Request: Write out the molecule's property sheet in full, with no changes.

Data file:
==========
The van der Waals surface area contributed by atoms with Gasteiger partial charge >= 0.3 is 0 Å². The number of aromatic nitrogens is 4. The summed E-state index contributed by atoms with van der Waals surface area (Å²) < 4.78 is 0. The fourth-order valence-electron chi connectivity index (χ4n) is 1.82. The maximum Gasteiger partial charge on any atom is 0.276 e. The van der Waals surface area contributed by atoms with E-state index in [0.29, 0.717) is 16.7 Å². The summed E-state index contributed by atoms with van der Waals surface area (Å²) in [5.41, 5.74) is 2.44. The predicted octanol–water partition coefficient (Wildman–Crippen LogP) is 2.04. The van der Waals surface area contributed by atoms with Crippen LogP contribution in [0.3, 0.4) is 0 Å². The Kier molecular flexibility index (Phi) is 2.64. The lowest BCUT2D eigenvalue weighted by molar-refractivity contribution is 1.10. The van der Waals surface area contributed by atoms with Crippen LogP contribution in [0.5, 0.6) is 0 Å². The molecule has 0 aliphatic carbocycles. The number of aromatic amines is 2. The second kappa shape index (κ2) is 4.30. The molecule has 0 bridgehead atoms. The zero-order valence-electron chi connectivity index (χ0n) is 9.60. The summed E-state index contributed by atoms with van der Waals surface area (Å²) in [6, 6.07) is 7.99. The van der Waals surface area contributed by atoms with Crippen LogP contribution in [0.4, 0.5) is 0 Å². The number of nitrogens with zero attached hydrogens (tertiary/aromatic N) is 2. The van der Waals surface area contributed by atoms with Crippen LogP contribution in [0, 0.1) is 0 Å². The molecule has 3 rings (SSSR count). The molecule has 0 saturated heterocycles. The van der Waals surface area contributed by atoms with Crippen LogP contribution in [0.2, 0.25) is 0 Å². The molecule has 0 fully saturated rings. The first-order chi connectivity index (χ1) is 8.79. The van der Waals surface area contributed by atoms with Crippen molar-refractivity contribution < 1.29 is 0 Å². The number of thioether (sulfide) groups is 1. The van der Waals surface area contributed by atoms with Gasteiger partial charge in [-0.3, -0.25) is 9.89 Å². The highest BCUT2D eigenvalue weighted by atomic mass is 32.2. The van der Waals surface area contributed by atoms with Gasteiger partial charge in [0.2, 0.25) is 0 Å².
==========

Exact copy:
The van der Waals surface area contributed by atoms with Gasteiger partial charge >= 0.3 is 0 Å². The number of aromatic nitrogens is 4. The summed E-state index contributed by atoms with van der Waals surface area (Å²) < 4.78 is 0. The fourth-order valence-electron chi connectivity index (χ4n) is 1.82. The maximum Gasteiger partial charge on any atom is 0.276 e. The van der Waals surface area contributed by atoms with E-state index in [0.29, 0.717) is 16.7 Å². The summed E-state index contributed by atoms with van der Waals surface area (Å²) in [5.41, 5.74) is 2.44. The predicted octanol–water partition coefficient (Wildman–Crippen LogP) is 2.04. The van der Waals surface area contributed by atoms with Crippen LogP contribution in [0.3, 0.4) is 0 Å². The Kier molecular flexibility index (Phi) is 2.64. The lowest BCUT2D eigenvalue weighted by molar-refractivity contribution is 1.10. The van der Waals surface area contributed by atoms with Crippen LogP contribution in [0.5, 0.6) is 0 Å². The molecule has 0 aliphatic carbocycles. The number of aromatic amines is 2. The second kappa shape index (κ2) is 4.30. The molecule has 0 bridgehead atoms. The zero-order valence-electron chi connectivity index (χ0n) is 9.60. The summed E-state index contributed by atoms with van der Waals surface area (Å²) in [6, 6.07) is 7.99. The van der Waals surface area contributed by atoms with Crippen LogP contribution in [0.4, 0.5) is 0 Å². The number of nitrogens with zero attached hydrogens (tertiary/aromatic N) is 2. The van der Waals surface area contributed by atoms with Crippen LogP contribution in [0, 0.1) is 0 Å². The molecule has 3 rings (SSSR count). The molecule has 0 saturated heterocycles. The van der Waals surface area contributed by atoms with Crippen LogP contribution in [0.2, 0.25) is 0 Å². The molecule has 0 fully saturated rings. The first-order chi connectivity index (χ1) is 8.79. The van der Waals surface area contributed by atoms with Crippen molar-refractivity contribution < 1.29 is 0 Å². The number of thioether (sulfide) groups is 1. The van der Waals surface area contributed by atoms with Gasteiger partial charge in [-0.3, -0.25) is 9.89 Å². The highest BCUT2D eigenvalue weighted by atomic mass is 32.2. The van der Waals surface area contributed by atoms with Gasteiger partial charge in [0.2, 0.25) is 0 Å².